Hering, George Edwards (DNB00)

From Wikisource
Jump to: navigation, search

HERING, GEORGE EDWARDS (1805–1879), landscape-painter, born in London in 1805, was younger son of a German who, although belonging to the baronial family of von Heringen in Brunswick, was established as a bookbinder in London. At an early age he lost his father. Hering was at first placed as clerk in a bank, but was soon permitted by his family to adopt art as his profession. In 1829 he studied in the art school at Munich, and was patronised by Lord Erskine, who sent him with letters of introduction to Venice. After residing there for about two years, he travelled in Italy, and round the Adriatic to Constantinople, Smyrna, &c. On his return to Rome he became acquainted with John Paget, and with Paget and Mr. Sanford went on a tour through Hungary and Transylvania among the Carpathian mountains. Paget published an account of this tour with illustrations by Hering, and Hering on his return to England published in 1838 a volume of ‘Sketches on the Danube, in Hungary, and Transilvania, etc.’ While a resident at Rome, Hering, owing to his mixed origin, was able to bring together the somewhat rival colonies of German and English artists in that city. Finally he settled in London, where he practised as a landscape-painter for the rest of his life, paying occasional visits to Italy. His favourite subject was Italian scenery, in which he showed a free touch, careful finish, and bright, lucid colouring. He especially excelled in lake scenery. In 1836 he first exhibited at the Royal Academy, sending ‘The Ruins of the Palace of the Cæsars, Rome,’ and was a regular contributor from that time to the Academy and to the British Institution. In 1841 he exhibited a painting of ‘Amalfi,’ which, through the agency of Samuel Rogers, was purchased by the prince consort; it was engraved by E. Goodall for the ‘Art Journal’ in 1856, and a similar painting of ‘Capri,’ also purchased for the royal collection, was engraved for the same journal by R. Brandard. Hering seldom painted subjects of British scenery, though a few Scottish scenes by him are noteworthy. A picture of ‘Tambourina’ was engraved for him by C. G. Lewis. A small example of his painting is in the South Kensington Museum. In 1847 he published a set of twenty coloured lithographs, ‘The Mountains and Lakes in Switzerland, the Tyrol, and Italy.’ Hering died in London in 1879. His wife was also an artist, and exhibited at the Royal Academy in 1853 and 1858.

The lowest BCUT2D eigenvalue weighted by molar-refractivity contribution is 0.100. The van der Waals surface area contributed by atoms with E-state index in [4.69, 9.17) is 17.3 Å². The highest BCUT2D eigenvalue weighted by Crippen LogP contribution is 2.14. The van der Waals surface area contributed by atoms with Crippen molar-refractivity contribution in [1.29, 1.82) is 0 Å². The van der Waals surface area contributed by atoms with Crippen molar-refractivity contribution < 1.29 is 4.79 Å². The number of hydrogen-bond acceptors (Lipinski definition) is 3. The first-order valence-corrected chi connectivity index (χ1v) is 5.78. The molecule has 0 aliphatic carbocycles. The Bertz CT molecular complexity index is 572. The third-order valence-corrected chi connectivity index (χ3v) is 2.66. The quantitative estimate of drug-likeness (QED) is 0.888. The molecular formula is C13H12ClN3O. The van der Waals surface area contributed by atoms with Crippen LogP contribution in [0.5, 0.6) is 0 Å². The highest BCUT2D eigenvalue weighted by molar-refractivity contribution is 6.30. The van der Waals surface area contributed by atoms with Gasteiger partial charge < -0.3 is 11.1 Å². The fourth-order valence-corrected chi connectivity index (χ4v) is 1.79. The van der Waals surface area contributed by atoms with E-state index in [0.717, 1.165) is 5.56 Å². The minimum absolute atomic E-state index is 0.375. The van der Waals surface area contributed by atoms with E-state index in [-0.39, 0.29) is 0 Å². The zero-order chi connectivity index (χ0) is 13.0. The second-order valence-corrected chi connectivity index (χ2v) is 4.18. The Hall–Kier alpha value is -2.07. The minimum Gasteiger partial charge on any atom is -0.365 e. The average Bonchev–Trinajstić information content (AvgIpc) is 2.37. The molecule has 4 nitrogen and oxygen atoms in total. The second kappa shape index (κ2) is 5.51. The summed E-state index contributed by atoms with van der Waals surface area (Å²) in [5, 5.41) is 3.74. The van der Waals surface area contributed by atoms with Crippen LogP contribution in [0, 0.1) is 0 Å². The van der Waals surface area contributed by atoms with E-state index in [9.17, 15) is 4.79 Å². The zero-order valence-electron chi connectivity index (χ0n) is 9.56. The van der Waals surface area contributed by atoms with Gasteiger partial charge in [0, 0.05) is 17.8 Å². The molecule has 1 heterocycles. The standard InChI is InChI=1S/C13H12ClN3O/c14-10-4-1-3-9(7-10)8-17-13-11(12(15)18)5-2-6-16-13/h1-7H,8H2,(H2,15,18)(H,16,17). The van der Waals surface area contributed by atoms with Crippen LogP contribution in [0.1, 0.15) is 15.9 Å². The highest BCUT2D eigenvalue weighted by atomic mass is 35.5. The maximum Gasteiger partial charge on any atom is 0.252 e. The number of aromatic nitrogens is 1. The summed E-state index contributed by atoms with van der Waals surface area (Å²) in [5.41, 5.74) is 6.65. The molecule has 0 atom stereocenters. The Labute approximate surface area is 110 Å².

[Art Journal, 1861, p. 73; Bryan's Biog. and Critical Dict. of Painters and Engravers, ed. Graves; Clement and Hutton's Artists of the Nineteenth Century; Graves's Dict. of Artists, 1760–1880, vol. i.]

L. C.